He Smith Magenis syndrome It is not one of the best known diseases in the field of health and that is why Every November 17, International Smith Magenis Syndrome Day is celebrated. to make this syndrome known and to make its therapeutic needs visible, its diagnosis is prioritized and research continues.
Smith Magenis syndrome was discovered in the 80s by Ana Smith, genetics counselor, and by Ellen Magenis, professor of molecular genetics, who observed damage to chromosome 17 of the affected people.
Since then, this syndrome was included in the group of genetic diseases and began to be investigated as such. Patients born with this health problem and their families demand more visibility of the disease at a social level, that their living conditions be improved and that more early diagnoses be made.
What is Smith Magenis syndrome?
Smith Magenis syndrome is a disorder caused by a loss of genetic material on chromosome 17. The estimated prevalence of this syndrome is 1 person per 15,000 or 25,000 births. It is congenital, but not hereditary and affects women and men equally.
Those affected by this syndrome begin to develop the characteristics of the disease within days of being born. Likewise, Smith Magenis syndrome can be detected in a non-invasive prenatal test.
The main features What this genetic disease offers are flattening of the back of the head, insufficient development of the jaw bones, prominent jaw, short stature, wide and short hands and feet, hoarse voice, scoliosis, instability when walking, constipation, thyroid disorders , kidney or urinary abnormalities, cardiac disorders, hearing loss, rough skin or retinal detachment.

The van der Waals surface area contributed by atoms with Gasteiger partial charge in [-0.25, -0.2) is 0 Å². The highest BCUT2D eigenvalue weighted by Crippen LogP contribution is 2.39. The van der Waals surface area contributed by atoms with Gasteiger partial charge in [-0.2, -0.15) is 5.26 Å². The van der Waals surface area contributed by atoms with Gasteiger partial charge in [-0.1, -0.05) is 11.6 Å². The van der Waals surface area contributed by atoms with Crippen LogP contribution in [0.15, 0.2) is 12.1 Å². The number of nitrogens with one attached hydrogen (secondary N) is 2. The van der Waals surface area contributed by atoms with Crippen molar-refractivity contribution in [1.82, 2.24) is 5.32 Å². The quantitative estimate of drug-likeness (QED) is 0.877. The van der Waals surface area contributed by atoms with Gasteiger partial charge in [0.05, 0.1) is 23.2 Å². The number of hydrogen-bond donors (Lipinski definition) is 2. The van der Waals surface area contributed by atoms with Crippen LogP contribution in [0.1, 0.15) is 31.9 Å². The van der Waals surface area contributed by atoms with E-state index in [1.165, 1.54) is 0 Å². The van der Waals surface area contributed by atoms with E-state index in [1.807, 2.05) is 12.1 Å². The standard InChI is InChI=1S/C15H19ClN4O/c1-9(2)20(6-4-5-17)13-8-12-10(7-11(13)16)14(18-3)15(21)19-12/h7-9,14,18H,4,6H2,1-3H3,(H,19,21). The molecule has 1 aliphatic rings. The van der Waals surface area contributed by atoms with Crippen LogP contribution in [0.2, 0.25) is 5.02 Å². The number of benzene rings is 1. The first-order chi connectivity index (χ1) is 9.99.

It also affects the cognitive development causing learning delays, sleep disturbances, language delay, problems learning to read, seizures or self-injurious behaviors.
For treat this Smith Magenis syndrome, doctors often recommend psychotropic drugs to improve patient attention, reduce levels of hyperactivity, address sleep disorders, and stabilize behavior. Likewise, family members usually receive psychological support to cope with the situation and have enough tools to know how to act at all times.
Understanding patients’ families and surroundings is essential for them to feel supported and understood. On dates such as International Smith Magenis Syndrome Day, those affected ask for greater knowledge of the disease so that they are accepted and made socially visible.